Please introduce yourself and your book(s)!
Debbie Burke, and GLISSANDO: A story of love, lust and jazz. This novel came out July 2018, and it’s about rediscovered midlife lust. The synopsis reads:
Sharp-witted paralegal Ellie Greenberg has a dynamite career at a law firm in the Catskill Mountains of New York. Happily divorced, in the middle years of her life and trying to keep all her plates spinning in the air, she decompresses from the demands of her career by joining the jazz scene at a local college. The instant she sees the very-married new soloist, trumpet player Vincent Keyes, she’s speared directly in the heart by Cupid’s arrow. Unfortunately, Ellie has also walked straight into the romantic cross-hairs of ace lawyer Stan Feldman. Ellie tries to gain her footing in the emotional tornado, where the ride is thrilling but ultimately unsustainable. She agonizes over choosing between the two men…or changing her life completely.
What is/are the story(ies) behind your book(s)?
GLISSANDO came about in part because I had read “50 Shades of Grey” and thought that love and lust in your 20s was low-hanging fruit: it’s an easy thing to relate to and write about. What about the 50+ set who is jaded and wiser, and unexpectedly becomes overcome with a forbidden lust for somebody who is totally inappropriate for them? The other story-behind-the-story was that I was inspired by such a relationship that played out in a group I was part of, and I wanted to explore that more, and in a jazz setting.
What inspires/inspired your creativity?
The small details of daily life that stand out and elicit strong emotions. Typically these sparks of light come from something I find beautiful, like art or music, or being in love, or on the other hand, going through a very difficult time and surviving intact.
How do you deal with creative block?
I really don’t have that. Luckily!
What are the biggest mistakes you can make in a book?
Misspelling your characters’ names! And poor continuity. That’s why editors and proofreaders will always be needed!
Do you have tips on choosing titles and covers?
For titles: brevity; pronounceability.
For covers: I love a black or very dark, full-bleed with no more than two graphic elements plus the title. The font can be an interesting graphic too, but it shouldn’t compete with your picture.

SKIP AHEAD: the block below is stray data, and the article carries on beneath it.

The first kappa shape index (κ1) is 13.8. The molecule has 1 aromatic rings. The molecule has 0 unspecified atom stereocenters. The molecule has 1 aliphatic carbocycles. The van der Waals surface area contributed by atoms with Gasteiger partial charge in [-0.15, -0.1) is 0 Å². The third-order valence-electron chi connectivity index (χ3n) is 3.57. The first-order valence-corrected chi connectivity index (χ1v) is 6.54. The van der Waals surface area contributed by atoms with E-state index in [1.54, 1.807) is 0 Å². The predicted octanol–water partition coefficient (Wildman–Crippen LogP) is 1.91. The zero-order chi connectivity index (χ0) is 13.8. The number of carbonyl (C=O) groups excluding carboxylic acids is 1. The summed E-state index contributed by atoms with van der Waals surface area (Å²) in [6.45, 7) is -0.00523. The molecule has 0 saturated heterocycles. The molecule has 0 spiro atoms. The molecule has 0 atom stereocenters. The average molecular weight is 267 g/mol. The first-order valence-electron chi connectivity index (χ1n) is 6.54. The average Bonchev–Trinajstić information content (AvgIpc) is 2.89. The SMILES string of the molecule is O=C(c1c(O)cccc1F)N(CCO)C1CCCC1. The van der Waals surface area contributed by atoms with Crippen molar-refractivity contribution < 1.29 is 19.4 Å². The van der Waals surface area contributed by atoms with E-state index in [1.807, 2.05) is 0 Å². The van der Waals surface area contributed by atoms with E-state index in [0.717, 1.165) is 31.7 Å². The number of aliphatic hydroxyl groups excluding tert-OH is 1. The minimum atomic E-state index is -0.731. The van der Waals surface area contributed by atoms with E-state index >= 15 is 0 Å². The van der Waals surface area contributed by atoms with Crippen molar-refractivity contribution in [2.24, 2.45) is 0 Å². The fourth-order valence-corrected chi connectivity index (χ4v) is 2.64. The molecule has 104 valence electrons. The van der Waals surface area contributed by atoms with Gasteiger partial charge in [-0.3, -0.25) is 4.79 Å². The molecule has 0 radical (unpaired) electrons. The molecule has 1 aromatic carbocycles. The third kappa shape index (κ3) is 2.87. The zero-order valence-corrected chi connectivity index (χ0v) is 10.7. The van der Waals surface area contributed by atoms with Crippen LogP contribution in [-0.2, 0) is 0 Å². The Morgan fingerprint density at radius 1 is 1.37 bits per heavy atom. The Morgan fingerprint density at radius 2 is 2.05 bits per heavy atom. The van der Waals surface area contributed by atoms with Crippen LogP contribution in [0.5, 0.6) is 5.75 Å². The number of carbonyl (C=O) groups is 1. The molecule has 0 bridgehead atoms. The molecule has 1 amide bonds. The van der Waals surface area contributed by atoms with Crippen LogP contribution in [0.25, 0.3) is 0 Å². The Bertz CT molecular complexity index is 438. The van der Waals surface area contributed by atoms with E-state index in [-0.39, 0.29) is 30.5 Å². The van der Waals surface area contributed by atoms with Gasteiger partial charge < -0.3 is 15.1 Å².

How do bad reviews and negative feedback affect you and how do you deal with them?
I like the fact that somebody cares enough about my story to write a review, whether positive or negative. Of course I prefer positive, but the negative, you can learn from. I think an author should always consider the criticism open-mindedly. Maybe there are ways to improve that were not on your radar screen.
How has your creation process improved over time?
I am more daring with my vocabulary and I’m not afraid to write about raw emotions.
Do you tend towards personal satisfaction or aim to serve your readers?
First, the former. Then as the process comes to an end and just before I’m ready to send the manuscript to an editor, I consider the readers and what they might like or not like. But there’s no way to tell for sure. Go with your gut.
What role do emotions play in creativity?
A tremendous role. They can light the fire and make your writing stronger.
Do you have any creativity tricks?
Let your characters “talk” to you or imagine that you are a fly on the wall observing them. What would they really say to each other?
What are your plans for future books?
I’m about to release a compilation of interviews with jazz artists based on my blog, and the book is titled JAZZ JAMS FOR OUR TIMES. As opposed to GLISSANDO, this new book is non-fiction. I’m also writing a book about jazz, race, marriage and intellectual property; this is a novel but will be much different than GLISSANDO.
Tell us some quirky facts about yourself
I had a greyhound for about 10 years and fell in love with the breed. I can’t live without ice cream and I love classic muscle cars.